Twitter’s policy has been banishment of accounts posting COVID-19 misinformation, so will the official White House account suffer that punishment?
“When President Biden took office, millions were unemployed and there was no vaccine available,” says a Thursday afternoon post to the verified White House account. It segued from there to talk about unemployment numbers.
The bold lie that there was no vaccine available is even more astonishing when considering President Joe Biden was fully vaccinated before his Inauguration Day ceremony.
Mainstream media documented the availability of COVID-19 vaccines beginning with Pfizer’s announcement of an effective coronavirus vaccine six days after the election. A December 10, 2020, report by The Washington Post credited former President Donald Trump with proving naysayers wrong by making good on his promise to have a vaccine ready within months.
An April 1, 2020, Insider report noted Dr. Anthony Fauci declared the absolute earliest that a coronavirus vaccine could be ready was between 12 and 18 months. The report noted vaccines can take 15-20 years from inception to approval.
“‘There was no vaccine available’ is very clearly false,” declared CNN reporter Daniel Dale in a post to Twitter. “More than 3 million Americans were fully vaccinated and more than 18 million had at least one dose by Biden’s Inauguration Day.”
“Biden himself was fully vaccinated.”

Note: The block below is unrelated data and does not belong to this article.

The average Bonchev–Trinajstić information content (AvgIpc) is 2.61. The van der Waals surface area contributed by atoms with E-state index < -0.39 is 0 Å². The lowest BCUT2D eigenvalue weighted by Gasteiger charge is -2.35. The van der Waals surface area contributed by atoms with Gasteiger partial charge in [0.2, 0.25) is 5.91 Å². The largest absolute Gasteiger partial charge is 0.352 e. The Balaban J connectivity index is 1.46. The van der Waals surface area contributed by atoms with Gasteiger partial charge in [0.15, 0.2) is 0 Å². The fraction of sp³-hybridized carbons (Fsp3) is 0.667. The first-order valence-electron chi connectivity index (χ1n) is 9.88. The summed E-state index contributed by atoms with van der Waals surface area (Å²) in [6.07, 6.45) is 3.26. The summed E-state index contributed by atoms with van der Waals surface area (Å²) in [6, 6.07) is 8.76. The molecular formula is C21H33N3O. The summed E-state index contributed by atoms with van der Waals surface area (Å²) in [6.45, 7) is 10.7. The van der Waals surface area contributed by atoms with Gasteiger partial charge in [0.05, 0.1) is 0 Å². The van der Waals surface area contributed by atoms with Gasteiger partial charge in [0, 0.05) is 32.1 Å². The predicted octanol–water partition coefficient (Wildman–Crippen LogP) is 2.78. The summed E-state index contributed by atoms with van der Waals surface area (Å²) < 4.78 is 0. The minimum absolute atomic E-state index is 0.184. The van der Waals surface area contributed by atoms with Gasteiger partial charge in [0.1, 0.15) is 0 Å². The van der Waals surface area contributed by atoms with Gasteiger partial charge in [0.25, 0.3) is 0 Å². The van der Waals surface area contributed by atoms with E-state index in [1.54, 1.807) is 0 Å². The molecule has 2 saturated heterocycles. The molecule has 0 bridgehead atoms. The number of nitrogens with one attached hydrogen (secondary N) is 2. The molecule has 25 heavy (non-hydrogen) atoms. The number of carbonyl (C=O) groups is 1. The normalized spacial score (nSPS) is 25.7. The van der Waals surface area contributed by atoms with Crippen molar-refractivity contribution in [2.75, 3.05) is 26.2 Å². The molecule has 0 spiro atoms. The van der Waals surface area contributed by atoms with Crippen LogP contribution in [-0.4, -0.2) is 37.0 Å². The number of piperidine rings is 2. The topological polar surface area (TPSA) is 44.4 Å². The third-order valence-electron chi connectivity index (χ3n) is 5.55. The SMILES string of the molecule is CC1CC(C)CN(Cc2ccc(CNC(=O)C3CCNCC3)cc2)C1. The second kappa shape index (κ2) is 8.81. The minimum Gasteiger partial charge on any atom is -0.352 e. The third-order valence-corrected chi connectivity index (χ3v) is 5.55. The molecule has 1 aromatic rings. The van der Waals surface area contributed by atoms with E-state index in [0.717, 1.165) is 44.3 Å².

Twitter’s COVID-19 disinformation policy proclaims content violates their policy if it contains a claim of fact, expressed in definitive terms, is demonstrably false or misleading — based on widely available, authoritative sources — and be likely to impact public safety or cause serious harm. President Biden’s false claim that there was no vaccine was expressed in definitive terms and is demonstrably false. A quick Google search yields many articles from late 2020 documenting the availability of effective COVID-19 vaccines.
“Anybody got the customer service line for the new disinformation board?” asked Joe Concha, a political columnist for The Hill.
It is unclear if the vaccine claim was generated by the Department of Homeland Security’s new Disinformation Governance Board to make the president appear more effective. After all, DHS Secretary Alejandro Mayorkas has publicly said very little about the purpose of his new policy group.
Absent a clear explanation from the president, it is equally possible the governance board alleged to protect against foreign disinformation may have been created to spread administration-approved disinformation.
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